Issues of ethnic origin and human sexuality are closely linked, according to participants in a forum conducted last night by the Harvard Radcliffe South Asian Association (HRSAA) and the Bisexual, Gay and Lesbian Students Association (BGLSA).
More than 50 people attended the forum, which focused on issues of homosexuality among South Asian men and women.
The program included the screening of two films about life in South Asian gay and lesbian communities in India, Great Britain and the United States. The films were followed by a panel discussion covering a wide range of topics.
According to panel member Sujatha Balija '93, female sexuality is repressed in South Asian society, and homosexuality is not tolerated.
"When a girl is born, she is indoctrinated a lot with [the importance of] production, not only of children, but also of pleasure for men," Balija said. "When girls begin to show lesbian or bisexual tendencies, families either murder their children or marry them off very young."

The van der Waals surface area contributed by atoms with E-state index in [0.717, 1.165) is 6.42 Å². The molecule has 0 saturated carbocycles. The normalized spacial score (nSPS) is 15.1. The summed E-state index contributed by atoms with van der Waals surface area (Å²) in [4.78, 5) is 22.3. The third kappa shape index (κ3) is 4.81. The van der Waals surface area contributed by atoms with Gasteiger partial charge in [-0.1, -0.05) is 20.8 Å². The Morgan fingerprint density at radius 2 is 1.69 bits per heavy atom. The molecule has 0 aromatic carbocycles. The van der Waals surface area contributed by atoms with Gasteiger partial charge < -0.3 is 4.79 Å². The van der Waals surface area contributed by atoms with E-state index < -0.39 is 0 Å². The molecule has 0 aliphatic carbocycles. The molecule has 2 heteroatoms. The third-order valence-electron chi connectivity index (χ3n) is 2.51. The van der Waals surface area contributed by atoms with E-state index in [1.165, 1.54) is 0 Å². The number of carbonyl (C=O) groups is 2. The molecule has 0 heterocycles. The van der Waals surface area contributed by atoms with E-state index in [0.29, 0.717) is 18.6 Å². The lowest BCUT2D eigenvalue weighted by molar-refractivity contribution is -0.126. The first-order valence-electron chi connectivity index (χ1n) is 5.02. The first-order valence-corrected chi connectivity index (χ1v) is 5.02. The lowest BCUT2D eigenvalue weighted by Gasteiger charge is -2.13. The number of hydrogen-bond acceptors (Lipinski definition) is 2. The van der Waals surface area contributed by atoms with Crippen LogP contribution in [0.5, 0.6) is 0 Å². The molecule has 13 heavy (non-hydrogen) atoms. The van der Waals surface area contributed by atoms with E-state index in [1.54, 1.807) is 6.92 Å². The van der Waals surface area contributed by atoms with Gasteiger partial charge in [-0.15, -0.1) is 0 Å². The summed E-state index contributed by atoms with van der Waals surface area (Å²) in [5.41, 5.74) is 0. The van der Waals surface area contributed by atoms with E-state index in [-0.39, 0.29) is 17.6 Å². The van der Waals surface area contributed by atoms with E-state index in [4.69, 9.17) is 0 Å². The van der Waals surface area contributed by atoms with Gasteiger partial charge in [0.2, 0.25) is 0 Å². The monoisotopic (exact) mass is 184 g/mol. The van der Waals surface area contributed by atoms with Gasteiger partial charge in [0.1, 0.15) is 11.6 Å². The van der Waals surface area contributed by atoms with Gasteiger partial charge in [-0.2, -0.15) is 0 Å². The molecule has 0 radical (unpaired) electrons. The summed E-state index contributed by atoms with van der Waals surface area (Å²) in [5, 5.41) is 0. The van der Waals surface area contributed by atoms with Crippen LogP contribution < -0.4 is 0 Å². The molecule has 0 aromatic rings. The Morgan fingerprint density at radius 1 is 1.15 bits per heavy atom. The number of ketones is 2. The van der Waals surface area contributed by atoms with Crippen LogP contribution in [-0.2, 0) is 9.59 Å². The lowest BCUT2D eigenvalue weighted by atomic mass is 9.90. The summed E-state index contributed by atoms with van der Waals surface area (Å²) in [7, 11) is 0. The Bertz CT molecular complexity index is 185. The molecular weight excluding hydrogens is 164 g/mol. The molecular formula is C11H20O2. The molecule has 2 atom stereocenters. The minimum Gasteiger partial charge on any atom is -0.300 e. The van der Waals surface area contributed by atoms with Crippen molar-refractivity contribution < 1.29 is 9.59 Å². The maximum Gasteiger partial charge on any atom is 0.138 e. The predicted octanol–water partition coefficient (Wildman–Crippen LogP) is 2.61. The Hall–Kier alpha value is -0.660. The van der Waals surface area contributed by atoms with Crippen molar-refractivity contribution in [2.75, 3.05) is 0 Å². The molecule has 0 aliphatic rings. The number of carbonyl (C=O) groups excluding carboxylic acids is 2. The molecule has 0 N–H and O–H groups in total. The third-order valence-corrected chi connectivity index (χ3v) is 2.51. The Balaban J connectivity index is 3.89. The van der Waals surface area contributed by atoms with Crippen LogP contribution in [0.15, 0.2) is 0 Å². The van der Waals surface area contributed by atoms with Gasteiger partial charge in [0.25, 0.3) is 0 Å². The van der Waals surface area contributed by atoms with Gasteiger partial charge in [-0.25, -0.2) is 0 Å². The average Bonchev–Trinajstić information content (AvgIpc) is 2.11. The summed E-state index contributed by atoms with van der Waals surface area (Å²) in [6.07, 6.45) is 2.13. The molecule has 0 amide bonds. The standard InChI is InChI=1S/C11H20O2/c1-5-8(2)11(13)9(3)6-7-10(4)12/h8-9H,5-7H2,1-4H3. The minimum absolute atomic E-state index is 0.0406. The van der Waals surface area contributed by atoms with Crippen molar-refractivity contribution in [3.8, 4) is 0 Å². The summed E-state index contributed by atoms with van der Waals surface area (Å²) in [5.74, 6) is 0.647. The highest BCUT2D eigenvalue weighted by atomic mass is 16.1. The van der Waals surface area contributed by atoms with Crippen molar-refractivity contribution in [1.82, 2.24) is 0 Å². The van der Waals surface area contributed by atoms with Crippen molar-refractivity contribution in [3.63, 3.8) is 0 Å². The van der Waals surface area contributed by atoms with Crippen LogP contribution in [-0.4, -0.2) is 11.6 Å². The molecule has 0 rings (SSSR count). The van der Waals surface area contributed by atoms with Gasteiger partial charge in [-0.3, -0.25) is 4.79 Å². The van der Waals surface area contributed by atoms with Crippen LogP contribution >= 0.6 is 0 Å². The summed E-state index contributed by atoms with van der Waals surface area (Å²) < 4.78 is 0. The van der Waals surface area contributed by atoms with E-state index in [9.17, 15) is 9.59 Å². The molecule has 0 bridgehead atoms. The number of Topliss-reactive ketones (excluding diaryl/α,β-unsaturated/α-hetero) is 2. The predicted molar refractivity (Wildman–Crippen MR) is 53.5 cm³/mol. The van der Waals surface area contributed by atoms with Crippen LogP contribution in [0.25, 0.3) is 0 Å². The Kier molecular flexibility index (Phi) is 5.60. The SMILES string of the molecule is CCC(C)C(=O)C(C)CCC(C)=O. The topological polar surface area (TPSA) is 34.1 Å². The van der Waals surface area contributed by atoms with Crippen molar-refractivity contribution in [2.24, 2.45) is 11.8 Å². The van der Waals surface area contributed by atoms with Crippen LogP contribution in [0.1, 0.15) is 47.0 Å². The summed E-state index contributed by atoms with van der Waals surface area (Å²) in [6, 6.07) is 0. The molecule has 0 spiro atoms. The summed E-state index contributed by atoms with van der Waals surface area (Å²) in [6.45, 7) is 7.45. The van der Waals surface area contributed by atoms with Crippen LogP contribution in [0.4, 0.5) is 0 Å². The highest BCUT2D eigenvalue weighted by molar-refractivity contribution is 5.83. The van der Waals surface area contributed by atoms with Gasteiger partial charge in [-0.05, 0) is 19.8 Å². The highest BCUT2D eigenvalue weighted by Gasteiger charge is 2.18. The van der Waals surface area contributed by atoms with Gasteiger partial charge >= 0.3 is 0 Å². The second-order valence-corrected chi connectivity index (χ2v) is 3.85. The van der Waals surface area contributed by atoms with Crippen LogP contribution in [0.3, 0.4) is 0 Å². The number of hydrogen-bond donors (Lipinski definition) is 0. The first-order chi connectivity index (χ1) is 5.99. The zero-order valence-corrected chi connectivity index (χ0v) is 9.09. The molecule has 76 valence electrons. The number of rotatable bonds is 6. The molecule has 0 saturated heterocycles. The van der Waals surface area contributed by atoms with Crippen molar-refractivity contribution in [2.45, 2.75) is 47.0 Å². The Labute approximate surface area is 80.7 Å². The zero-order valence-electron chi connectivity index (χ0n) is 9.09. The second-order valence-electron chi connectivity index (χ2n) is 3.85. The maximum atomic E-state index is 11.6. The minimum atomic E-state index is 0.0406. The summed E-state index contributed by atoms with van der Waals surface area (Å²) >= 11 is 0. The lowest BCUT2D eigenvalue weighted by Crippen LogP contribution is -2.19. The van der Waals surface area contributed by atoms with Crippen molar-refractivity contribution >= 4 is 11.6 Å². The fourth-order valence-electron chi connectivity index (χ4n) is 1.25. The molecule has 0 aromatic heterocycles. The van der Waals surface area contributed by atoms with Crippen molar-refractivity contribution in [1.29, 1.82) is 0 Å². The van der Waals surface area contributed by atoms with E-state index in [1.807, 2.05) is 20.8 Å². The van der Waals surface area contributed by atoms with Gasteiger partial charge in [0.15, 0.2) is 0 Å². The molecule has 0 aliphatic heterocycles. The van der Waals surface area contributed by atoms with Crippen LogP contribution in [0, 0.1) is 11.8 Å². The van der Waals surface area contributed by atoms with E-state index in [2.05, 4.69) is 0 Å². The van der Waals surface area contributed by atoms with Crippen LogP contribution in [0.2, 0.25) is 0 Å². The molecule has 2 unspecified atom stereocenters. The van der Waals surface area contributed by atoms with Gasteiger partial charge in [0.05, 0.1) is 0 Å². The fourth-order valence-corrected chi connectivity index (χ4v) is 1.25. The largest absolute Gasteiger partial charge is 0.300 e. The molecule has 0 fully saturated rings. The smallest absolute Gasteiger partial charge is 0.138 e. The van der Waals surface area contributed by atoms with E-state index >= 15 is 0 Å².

Panelist Vernon A. Rosario, a graduate student who is gay, said his parents--who were troubled by issues of assimilation related to their own Laotian heritage--had difficulty accepting his homosexuality.
Rosario said that questions of sexual orientation are important to consider within the context of broader issues of discrimination.
"The problems of racism and assimilation in a highly racist society are enormous, and that's something that's totally interconnected with the sexuality issue," Rosario said.
Throughout the event, organizers said that ethnic organizations should be more receptive to issues of sexuality at Harvard.
"I think this is ultra-important," said BGLSA Co-Chair Sandi L. DuBowski '92. "So often, people are identified by either racial or sexual identity. There is never acknowledgement of people who are multiple identities."
HRSAA Co-President Muneer I. Ahmad '93 said the program had succeeded in reaching a broad audience.
"What we tried to do here is deal with an issue that doesn't apply to a majority of our members, but is nonetheless important," Ahmad said